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In "Greek mythology, Moros "/ˈmɔːrɒs/ or Morus "/ˈmɔːrəs/ ("Greek: Μόρος, "doom, fate")[1] is the being of impending doom, who drives mortals to their deadly fate.[2][3][4]

Family[edit]

He is the offspring of "Nyx, the embodiment of night, who had conceived him without male intervention, and brother of the "Moirai, or the Fates, who controlled destiny.[5] Moros' siblings "Thanatos and "Ker represented the physical aspects of death—"Ker being the bringer of violent death and terminal sickness, while "Thanatos represented a peaceful passing away.[2]

In alternate versions, he had a father, "Erebus.

Moros in Mythology[edit]

It was then proclaimed by the Fates that not even "Zeus could question Moros, (because he was destiny) who, like his mother "Nyx, was invisible and dark. That to alter destiny was to reintroduce "Chaos into the world.

Even if Zeus issued a decree or made a promise he later regretted, he could not then change his decree because it was destiny. As such, Moros was the only force that Zeus truly dreaded and was considered to be "omnipotent, "omniscient, and "omnipresent.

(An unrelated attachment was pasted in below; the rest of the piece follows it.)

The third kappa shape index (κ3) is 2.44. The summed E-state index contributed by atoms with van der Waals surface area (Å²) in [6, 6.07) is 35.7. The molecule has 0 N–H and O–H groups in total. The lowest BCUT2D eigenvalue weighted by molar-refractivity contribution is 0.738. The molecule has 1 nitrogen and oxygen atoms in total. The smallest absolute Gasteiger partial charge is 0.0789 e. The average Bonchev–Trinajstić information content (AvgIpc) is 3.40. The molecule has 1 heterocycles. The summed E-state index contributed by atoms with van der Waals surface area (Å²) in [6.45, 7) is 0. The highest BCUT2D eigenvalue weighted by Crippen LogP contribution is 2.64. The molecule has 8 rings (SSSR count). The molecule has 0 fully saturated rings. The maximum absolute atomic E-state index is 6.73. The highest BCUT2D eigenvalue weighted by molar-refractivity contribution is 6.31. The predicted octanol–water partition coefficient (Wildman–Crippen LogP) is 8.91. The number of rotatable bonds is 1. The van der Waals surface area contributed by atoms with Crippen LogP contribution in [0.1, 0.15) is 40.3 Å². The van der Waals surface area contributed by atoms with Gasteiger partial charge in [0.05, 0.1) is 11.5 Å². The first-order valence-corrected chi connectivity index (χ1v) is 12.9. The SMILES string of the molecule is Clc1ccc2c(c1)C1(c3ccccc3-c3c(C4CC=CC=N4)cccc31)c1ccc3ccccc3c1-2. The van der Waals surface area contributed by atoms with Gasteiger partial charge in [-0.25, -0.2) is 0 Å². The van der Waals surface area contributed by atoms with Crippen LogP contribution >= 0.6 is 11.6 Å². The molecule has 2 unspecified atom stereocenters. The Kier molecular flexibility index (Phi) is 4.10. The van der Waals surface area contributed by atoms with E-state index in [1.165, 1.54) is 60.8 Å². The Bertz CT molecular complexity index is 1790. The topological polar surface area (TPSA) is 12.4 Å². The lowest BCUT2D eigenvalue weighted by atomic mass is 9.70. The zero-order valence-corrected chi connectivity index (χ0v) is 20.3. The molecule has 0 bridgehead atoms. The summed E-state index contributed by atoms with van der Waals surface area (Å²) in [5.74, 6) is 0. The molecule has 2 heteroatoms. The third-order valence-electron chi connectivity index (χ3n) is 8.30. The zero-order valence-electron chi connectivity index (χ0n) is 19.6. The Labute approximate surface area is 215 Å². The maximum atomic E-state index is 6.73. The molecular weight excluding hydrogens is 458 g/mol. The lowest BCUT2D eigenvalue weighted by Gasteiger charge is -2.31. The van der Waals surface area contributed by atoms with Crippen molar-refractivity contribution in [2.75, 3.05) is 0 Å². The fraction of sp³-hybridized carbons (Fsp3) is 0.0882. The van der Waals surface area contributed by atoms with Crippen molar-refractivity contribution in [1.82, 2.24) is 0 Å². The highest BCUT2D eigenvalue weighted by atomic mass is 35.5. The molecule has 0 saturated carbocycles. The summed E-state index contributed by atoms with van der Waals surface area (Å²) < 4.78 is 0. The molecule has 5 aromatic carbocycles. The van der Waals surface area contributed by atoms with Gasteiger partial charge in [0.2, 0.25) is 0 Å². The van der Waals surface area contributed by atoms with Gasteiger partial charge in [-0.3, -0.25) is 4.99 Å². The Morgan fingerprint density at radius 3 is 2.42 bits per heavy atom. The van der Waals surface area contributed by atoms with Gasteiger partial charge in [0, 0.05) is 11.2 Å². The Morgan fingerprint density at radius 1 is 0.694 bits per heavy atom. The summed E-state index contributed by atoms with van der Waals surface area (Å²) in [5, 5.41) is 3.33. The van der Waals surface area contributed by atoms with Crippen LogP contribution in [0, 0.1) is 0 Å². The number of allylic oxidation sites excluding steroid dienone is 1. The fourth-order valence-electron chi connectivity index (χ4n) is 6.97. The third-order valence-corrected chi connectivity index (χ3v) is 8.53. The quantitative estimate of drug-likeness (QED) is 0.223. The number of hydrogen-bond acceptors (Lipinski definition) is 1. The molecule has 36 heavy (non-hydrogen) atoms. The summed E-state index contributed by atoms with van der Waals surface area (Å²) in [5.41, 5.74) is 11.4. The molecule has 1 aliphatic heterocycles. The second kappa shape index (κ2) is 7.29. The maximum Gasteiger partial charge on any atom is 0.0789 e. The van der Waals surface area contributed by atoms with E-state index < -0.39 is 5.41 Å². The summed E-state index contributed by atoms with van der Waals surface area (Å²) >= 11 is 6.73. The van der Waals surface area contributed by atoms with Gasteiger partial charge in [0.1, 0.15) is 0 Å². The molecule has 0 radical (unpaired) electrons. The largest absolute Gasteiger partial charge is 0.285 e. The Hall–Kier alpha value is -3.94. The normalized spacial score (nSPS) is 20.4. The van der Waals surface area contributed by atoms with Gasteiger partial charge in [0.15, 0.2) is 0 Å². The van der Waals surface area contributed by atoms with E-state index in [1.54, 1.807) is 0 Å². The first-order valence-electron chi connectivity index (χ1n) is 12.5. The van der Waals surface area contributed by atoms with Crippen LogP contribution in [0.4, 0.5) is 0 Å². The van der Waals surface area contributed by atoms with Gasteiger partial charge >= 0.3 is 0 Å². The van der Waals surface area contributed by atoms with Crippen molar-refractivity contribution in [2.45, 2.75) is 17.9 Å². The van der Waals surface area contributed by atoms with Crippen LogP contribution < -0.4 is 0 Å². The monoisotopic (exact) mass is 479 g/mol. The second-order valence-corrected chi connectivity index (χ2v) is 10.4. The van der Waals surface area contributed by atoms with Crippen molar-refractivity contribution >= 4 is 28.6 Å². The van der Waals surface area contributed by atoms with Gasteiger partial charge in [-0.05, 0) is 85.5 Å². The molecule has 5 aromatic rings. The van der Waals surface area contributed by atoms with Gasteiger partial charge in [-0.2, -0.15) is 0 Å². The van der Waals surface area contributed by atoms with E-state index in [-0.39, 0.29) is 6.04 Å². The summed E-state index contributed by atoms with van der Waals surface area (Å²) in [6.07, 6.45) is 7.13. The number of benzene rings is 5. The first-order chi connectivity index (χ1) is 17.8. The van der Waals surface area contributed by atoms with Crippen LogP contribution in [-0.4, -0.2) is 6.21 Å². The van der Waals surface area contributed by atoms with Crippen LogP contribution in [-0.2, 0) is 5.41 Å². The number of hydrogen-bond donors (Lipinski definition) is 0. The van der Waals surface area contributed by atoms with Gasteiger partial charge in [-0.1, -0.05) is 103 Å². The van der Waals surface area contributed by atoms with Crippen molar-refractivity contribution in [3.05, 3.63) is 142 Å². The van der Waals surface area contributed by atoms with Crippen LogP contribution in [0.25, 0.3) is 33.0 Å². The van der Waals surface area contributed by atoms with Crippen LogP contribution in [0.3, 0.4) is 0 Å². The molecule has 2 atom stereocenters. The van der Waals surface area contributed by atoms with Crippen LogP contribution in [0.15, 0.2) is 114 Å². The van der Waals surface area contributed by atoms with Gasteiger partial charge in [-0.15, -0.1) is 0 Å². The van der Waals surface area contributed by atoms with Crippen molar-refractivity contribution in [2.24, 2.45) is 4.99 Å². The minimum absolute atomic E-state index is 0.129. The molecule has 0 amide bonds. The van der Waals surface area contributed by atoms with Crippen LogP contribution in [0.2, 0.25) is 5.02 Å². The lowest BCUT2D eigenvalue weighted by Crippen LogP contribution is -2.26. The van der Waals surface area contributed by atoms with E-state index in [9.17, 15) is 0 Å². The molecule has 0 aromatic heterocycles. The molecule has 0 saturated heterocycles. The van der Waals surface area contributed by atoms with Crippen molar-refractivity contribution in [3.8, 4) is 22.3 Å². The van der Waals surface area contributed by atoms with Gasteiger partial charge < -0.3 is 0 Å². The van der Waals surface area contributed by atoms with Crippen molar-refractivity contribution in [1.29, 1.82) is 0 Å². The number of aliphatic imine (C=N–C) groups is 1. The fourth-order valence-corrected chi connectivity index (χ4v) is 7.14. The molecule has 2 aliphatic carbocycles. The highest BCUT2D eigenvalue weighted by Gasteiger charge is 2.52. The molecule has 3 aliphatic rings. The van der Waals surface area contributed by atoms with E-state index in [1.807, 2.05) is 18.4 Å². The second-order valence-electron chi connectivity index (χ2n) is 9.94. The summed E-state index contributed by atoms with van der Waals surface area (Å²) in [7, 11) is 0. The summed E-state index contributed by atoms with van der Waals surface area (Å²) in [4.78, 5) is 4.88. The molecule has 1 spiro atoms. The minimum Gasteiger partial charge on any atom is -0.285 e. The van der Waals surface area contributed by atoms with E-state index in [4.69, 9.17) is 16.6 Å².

All of the major and minor gods that were not related to him lived in fear of what Moros could or would do to them. "Aeschylus describes how "Prometheus saved mankind from the misery of seeing their destiny with the gift of "Elpis, the spirit of hope that came from "Pandora's Box.

References[edit]

  1. ^ μόρος. "Liddell, Henry George; "Scott, Robert; "A Greek–English Lexicon at the "Perseus Project.
  2. ^ a b "MORUS & OLETHRUS : Greek god or spirit of doom & day of death ; mythology : MOROS & OLETHROS". Retrieved 2009-02-15. 
  3. ^ "Greek Gods and Goddesses". Archived from the original on 2009-02-03. Retrieved 2009-02-15. 
  4. ^ "Greek Mythology: Personification". Archived from the original on 27 June 2007. Retrieved 15 February 2009. 
  5. ^ "Moros". www.greekmythology.com. Retrieved 2017-02-11. 


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